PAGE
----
Due to the fact their engineering dept REFUESED to talk to me 1 week after purchasing my 2011 VOlt, they had to pay for 2 overnight (and possibly 3) rental cars for me since I didn’t understand what was making my battery go dead, and until I figured it out with no help from them, I used up plenty of warranty dollars.

So, they can have it their way, but their arrogance is costing them profitability, but the short answer is its a practical request to have the ability to prevent engine operation, and since its practical they of course won’t yet you do it.

I’d rather spend a few pennies on gasoline than risk permanent expensive damage to the lithium battery cells.

Agreed. It’s hard to make a serious argument as to why the engine shouldn’t come on in such a scenario without nakedly resorting to such reasoning as, “it’ll mess up my EV% stats!”

If the car is within a mile of home, the amount it would dip into the battery would not exceed the amount it dips into for other events like fast acceleration on a hill after the battery has already been discharged.

With some GPS logic, Chevy could do easily implement this without digging into the battery any deeper than presently. It would save unneeded cold starts on the engine without it ever warming, which would be better for the engine.


Very Well Put, CC…. If you’ve no doubt noticed the feathers I tend to ruffle, its important to come up with an Iron Clad Reply, which yours was….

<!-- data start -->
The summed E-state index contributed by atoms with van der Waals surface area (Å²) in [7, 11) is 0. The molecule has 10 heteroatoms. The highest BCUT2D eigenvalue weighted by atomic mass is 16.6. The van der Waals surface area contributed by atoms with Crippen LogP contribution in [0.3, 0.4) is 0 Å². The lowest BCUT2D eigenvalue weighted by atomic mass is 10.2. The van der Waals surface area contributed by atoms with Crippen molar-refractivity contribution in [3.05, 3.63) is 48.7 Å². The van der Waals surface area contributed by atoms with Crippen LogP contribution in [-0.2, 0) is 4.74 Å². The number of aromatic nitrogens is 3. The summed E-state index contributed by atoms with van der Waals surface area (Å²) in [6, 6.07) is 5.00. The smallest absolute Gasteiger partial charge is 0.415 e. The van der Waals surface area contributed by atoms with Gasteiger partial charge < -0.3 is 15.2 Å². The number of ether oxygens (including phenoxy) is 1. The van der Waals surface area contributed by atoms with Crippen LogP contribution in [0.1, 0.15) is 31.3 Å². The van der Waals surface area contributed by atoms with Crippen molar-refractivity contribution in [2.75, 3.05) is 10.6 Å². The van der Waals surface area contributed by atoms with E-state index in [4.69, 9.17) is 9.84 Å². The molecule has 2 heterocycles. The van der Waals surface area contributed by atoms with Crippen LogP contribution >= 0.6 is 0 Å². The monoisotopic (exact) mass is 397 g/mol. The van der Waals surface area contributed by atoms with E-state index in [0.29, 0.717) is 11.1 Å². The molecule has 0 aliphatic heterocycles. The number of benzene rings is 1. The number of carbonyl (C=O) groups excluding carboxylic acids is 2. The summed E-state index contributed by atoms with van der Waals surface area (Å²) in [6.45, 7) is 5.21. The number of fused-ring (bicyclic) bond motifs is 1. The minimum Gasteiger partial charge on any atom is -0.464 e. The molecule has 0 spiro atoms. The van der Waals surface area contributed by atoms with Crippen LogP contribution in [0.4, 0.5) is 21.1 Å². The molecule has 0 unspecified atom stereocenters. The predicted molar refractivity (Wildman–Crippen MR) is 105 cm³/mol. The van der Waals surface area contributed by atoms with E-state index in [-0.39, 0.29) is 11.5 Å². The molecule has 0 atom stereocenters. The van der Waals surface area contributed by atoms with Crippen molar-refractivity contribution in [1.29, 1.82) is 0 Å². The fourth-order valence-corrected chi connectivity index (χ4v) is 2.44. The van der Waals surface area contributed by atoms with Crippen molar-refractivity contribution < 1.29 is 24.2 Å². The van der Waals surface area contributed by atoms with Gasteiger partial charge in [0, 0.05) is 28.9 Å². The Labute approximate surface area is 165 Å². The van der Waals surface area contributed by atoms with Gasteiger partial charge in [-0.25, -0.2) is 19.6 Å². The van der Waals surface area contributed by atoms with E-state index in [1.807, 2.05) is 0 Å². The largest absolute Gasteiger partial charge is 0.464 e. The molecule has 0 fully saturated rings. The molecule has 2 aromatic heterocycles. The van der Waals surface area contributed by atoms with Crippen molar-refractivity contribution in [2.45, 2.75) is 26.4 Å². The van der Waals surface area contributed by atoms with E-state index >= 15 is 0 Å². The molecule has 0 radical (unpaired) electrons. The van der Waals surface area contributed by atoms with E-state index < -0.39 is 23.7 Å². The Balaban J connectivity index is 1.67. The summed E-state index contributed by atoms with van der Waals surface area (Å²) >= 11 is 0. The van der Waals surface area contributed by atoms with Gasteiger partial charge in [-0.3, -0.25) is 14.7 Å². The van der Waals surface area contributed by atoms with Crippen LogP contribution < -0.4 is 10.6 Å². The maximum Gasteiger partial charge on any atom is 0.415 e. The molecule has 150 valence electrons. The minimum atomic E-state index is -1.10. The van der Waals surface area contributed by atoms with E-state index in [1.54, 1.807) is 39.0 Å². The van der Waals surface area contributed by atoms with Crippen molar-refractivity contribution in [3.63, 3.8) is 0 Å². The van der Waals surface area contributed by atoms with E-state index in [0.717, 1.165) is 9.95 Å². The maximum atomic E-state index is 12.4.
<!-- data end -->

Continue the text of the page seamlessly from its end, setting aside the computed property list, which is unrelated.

Yes, it’s all about the cold starts. That is one thing GM’s EREV design has over all the other PHEVs (other than the i3 Rex). 80% of trips do not have any engine starts. The Energi twins or PIP can’t say that.

but this is the point, the scenario described by clarksoncote is so rate in practice that this rationalizing about how it would be “good” for the engine to not start is a canard — it’s just not a serious argument and is fundamentally an attempt to put a reasonable gloss on what is basically a dumb idea.

Actually, the Energi has a feature called EV+. Once frequent destinations have been learned it has the capability to remain in electric mode only.

I agree with Clarkson, this would be a small improvement that would have discernible effect on battery life.

this is a stupid suggestion. even if GM could theoretically implement the logic to figure out when you were 1 mile from your destination so that it could inhibit starting the gasoline generator…what possible rational reason would there be for GM to implement such a feature??? not wanting to “mess up your Voltstats” in an idiotic reason.

I’m glad GM or the SAE or other Great Brain organizations didn’t design the corner gas pump.

Imagine if it worked like many EVSE’s.

“We’re sorry, you can’t pump any gas since the pump is having trouble determining:

(pick one)

1). Whether your tank is empty enough.
2). What is the correct Octane for you engine, which our data base can’t locate either.

3). Whether the HOSE is properly inserted all the way in the tank.

4). Whether the person in front of the pump is over 18 so as not to violate Child Labor Laws.

We’d never want a system where you can just pay for you gas, make your octane selection based on what the HUMAN (heaven forbid) thinks he needs, and the thing just works every time.

If its too easy to refill a gasoline powered car, how would we ever compete with trying to charge an electric car? We’d have to make it even EASIER to allow a person to charge or discharge when they wanted to. And we can’t have that!!